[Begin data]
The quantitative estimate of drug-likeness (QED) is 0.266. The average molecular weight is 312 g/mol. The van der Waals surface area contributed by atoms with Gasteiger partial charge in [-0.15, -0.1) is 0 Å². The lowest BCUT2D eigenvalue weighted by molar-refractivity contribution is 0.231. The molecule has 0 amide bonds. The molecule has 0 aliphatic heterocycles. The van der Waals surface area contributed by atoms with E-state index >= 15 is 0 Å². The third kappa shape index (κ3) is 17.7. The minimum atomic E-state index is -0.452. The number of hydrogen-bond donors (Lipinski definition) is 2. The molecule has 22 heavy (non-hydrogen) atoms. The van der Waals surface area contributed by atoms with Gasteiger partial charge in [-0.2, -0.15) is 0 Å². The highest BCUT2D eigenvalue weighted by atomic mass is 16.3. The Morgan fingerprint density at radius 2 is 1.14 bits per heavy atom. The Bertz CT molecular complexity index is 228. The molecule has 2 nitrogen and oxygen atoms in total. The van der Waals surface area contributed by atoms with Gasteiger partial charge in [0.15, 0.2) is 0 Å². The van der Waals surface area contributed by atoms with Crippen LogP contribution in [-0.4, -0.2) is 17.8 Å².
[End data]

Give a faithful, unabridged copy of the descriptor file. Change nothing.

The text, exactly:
The quantitative estimate of drug-likeness (QED) is 0.266. The average molecular weight is 312 g/mol. The van der Waals surface area contributed by atoms with Gasteiger partial charge in [-0.15, -0.1) is 0 Å². The lowest BCUT2D eigenvalue weighted by molar-refractivity contribution is 0.231. The molecule has 0 amide bonds. The molecule has 0 aliphatic heterocycles. The van der Waals surface area contributed by atoms with E-state index >= 15 is 0 Å². The third kappa shape index (κ3) is 17.7. The minimum atomic E-state index is -0.452. The number of hydrogen-bond donors (Lipinski definition) is 2. The molecule has 22 heavy (non-hydrogen) atoms. The van der Waals surface area contributed by atoms with Gasteiger partial charge in [-0.2, -0.15) is 0 Å². The highest BCUT2D eigenvalue weighted by atomic mass is 16.3. The Morgan fingerprint density at radius 2 is 1.14 bits per heavy atom. The Bertz CT molecular complexity index is 228. The molecule has 2 nitrogen and oxygen atoms in total. The van der Waals surface area contributed by atoms with Gasteiger partial charge in [0.15, 0.2) is 0 Å². The van der Waals surface area contributed by atoms with Crippen LogP contribution in [-0.4, -0.2) is 17.8 Å².